But despite many flaws, including widespread corruption, Bangladesh is an emerging middle power in the region. Sustained economic growth over decades has given it a per capita GDP greater than India and makes it a promising new economic partner for Australia.
Last and far from least is the regional giant India, which will hold national elections between April and May 2024. Although it styles itself as the world’s biggest democracy, the current government under Prime Minister Narendra Modi has come under growing criticism over its poor treatment of minorities. This has triggered backlashes, including widespread protests by Muslim groups, campaigns by Sikhs for an independent Khalistan, and bloody riots in the Christian majority state of Manipur.
Growing discontent with the Modi government among parts of the Indian electorate means that its large majority in parliament is likely to face significant challenge. However, no clear national opposition leader has yet emerged, and it currently seems more likely than not that Modi will hold on to power.
There is no single uniting theme to these elections, although in all four countries, the incumbent leaders currently seem more likely than not to win. Polls in each of the countries will be contested overwhelmingly on domestic issues, including the ability to deliver stability and prosperity and concerns over corruption. The good news is that they are all democracies, if flawed to varying degrees.
Australia’s interests in these countries differ considerably, but there is an overriding interest in political stability as a basis for economic prosperity. Of course India, with its massive population and economy, makes it a crucial partner as Australia diversifies its economy away from China. But others are also important to Australia’s economic future, particularly Bangladesh.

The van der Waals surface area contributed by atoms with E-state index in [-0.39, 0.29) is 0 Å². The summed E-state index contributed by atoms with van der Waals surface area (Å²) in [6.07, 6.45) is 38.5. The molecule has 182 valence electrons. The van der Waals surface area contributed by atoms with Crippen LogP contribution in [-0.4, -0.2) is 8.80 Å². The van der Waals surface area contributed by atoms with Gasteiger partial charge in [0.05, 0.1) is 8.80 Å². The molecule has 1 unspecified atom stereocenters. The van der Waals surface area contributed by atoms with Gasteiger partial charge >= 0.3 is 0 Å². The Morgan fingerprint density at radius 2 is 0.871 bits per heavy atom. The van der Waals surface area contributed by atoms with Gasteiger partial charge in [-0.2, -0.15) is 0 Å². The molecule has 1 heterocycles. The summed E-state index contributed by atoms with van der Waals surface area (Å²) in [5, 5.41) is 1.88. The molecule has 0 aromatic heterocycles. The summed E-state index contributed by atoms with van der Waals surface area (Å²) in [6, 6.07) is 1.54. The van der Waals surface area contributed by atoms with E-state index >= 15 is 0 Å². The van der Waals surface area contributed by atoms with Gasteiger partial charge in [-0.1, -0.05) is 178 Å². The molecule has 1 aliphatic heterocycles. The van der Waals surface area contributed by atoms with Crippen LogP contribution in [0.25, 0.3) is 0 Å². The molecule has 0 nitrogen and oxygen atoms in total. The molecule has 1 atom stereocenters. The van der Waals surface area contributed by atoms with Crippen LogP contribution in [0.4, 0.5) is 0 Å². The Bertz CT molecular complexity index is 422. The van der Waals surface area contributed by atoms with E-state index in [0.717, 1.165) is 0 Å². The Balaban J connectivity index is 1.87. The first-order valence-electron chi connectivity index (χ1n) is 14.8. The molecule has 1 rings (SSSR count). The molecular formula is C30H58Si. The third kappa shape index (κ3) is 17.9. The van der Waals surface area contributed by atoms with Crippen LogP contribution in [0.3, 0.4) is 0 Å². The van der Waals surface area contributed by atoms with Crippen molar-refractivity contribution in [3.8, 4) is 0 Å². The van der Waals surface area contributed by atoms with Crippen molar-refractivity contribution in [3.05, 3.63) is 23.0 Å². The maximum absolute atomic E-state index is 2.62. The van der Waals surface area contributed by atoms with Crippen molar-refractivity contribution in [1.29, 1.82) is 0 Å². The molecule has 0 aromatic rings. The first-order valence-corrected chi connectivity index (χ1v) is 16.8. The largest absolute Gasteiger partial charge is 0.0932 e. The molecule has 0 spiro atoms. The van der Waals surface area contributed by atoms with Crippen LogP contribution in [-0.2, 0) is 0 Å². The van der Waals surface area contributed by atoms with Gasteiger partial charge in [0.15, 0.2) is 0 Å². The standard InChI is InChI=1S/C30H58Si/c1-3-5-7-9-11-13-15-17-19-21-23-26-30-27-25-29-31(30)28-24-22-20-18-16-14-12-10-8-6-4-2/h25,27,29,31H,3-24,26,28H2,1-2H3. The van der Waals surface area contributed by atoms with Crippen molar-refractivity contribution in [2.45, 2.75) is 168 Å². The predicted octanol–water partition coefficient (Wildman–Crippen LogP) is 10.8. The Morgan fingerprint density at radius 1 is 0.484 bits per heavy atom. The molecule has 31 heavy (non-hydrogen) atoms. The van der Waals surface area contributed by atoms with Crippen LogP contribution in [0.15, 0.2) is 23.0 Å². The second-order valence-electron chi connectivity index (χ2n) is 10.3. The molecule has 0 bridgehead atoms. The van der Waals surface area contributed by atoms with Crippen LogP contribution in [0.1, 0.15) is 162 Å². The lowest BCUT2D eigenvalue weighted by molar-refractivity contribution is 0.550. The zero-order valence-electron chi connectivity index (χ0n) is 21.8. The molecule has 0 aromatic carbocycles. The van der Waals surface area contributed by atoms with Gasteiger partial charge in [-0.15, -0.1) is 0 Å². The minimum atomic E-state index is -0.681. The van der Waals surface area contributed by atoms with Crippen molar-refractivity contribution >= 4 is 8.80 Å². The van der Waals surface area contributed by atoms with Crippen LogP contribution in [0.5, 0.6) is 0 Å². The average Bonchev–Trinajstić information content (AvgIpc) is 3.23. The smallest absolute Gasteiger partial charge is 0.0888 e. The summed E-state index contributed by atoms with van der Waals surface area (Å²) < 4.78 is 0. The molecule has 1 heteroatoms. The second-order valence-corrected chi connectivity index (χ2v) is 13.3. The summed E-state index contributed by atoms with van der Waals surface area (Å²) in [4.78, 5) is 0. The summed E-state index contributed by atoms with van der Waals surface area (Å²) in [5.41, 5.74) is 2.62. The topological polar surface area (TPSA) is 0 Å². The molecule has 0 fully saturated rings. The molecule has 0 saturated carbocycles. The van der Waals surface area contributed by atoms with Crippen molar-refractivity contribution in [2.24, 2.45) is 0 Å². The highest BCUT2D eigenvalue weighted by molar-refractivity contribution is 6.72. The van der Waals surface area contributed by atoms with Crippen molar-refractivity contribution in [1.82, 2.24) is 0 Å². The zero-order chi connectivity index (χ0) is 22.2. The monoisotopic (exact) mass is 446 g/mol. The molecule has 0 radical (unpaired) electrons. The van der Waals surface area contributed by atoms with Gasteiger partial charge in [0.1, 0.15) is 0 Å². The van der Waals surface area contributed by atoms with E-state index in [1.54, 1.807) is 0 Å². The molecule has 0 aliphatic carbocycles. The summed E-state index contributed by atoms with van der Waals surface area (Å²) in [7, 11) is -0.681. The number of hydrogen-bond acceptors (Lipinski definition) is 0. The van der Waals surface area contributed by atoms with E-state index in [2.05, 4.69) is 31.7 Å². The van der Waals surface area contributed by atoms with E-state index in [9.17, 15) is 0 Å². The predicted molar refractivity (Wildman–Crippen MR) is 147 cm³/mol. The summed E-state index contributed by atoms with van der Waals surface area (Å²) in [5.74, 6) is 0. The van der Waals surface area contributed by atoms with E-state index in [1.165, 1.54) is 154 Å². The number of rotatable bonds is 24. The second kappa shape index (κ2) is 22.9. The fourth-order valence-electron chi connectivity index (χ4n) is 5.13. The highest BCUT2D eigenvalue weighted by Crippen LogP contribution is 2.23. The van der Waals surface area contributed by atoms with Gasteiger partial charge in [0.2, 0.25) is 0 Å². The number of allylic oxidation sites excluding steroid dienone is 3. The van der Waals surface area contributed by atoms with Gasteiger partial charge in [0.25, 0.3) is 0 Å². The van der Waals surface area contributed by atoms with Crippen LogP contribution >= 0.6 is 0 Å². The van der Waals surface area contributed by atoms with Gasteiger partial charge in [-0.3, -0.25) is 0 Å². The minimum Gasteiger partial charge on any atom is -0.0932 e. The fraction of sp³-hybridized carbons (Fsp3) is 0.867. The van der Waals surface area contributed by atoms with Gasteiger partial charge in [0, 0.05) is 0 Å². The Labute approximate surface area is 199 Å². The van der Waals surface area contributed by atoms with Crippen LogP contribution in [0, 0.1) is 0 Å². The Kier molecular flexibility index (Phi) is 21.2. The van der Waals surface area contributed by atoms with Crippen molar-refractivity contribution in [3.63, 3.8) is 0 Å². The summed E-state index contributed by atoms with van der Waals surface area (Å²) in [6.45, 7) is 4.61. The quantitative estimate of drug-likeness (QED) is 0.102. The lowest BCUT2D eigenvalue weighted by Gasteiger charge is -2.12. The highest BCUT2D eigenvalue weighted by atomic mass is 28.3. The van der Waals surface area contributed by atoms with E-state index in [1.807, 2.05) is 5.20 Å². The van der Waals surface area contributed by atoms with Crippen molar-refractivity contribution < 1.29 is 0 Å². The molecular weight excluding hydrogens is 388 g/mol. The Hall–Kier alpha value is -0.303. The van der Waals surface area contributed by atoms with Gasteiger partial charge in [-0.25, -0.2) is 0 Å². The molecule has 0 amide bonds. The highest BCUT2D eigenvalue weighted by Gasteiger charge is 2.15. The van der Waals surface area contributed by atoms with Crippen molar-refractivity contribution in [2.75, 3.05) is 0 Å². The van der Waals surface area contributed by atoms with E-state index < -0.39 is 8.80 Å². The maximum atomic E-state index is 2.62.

Australia has important strategic equities at play. India as a first rank Indo-Pacific partner. Bangladesh as an emerging middle power and potential regional partner. Even tiny Maldives has considerable importance, including as an “unsinkable aircraft carrier” in the middle of the Indian Ocean.
Australia’s interests in Pakistan are more defensive. Principally, Australia wants to see political and economic stability so that nuclear-armed Pakistan will not become a greater problem for the region, including as a major source of refugees. But sustained economic growth seems elusive and Pakistan will likely continue to cede more and more influence to Beijing. Australia can’t stop that happening but should maintain a degree of influence to ensure that its concerns are heard.
Not least, Australia is the home of fast-growing diasporas from India, Pakistan and Bangladesh (as well as from Sri Lanka and Nepal), meaning that the domestic concerns and controversies of South Asia will increasingly become a feature of Australian politics.
In coming months, we’ll be hearing more about the politics of Australia’s subcontinental neighbours. Australia’s strategic and economic interests in South Asian countries will require much greater engagement with and understanding of their domestic concerns and political systems than ever before.